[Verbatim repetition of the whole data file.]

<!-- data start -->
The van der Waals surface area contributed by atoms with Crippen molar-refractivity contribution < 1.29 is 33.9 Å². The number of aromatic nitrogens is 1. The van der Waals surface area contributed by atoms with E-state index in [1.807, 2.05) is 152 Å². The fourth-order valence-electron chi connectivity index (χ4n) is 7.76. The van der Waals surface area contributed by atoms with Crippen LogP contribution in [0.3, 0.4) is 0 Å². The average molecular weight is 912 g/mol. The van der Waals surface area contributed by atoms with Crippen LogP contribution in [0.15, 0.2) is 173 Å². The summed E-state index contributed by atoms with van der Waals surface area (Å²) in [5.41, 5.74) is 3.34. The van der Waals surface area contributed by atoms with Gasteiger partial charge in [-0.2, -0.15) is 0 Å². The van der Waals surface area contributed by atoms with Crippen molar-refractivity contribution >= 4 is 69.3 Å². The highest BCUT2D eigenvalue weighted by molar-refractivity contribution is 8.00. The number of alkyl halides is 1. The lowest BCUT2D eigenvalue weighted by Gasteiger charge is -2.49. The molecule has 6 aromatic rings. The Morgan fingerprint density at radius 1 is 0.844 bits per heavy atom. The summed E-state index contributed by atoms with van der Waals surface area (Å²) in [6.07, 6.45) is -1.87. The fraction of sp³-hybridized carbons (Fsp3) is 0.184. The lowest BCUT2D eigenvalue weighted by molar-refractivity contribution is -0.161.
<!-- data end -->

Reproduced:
The van der Waals surface area contributed by atoms with Crippen molar-refractivity contribution < 1.29 is 33.9 Å². The number of aromatic nitrogens is 1. The van der Waals surface area contributed by atoms with E-state index in [1.807, 2.05) is 152 Å². The fourth-order valence-electron chi connectivity index (χ4n) is 7.76. The van der Waals surface area contributed by atoms with Crippen LogP contribution in [0.3, 0.4) is 0 Å². The average molecular weight is 912 g/mol. The van der Waals surface area contributed by atoms with Crippen LogP contribution in [0.15, 0.2) is 173 Å². The summed E-state index contributed by atoms with van der Waals surface area (Å²) in [5.41, 5.74) is 3.34. The van der Waals surface area contributed by atoms with Gasteiger partial charge in [-0.2, -0.15) is 0 Å². The van der Waals surface area contributed by atoms with Crippen molar-refractivity contribution >= 4 is 69.3 Å². The highest BCUT2D eigenvalue weighted by molar-refractivity contribution is 8.00. The number of alkyl halides is 1. The lowest BCUT2D eigenvalue weighted by Gasteiger charge is -2.49. The molecule has 6 aromatic rings. The Morgan fingerprint density at radius 1 is 0.844 bits per heavy atom. The summed E-state index contributed by atoms with van der Waals surface area (Å²) in [6.07, 6.45) is -1.87. The fraction of sp³-hybridized carbons (Fsp3) is 0.184. The lowest BCUT2D eigenvalue weighted by molar-refractivity contribution is -0.161.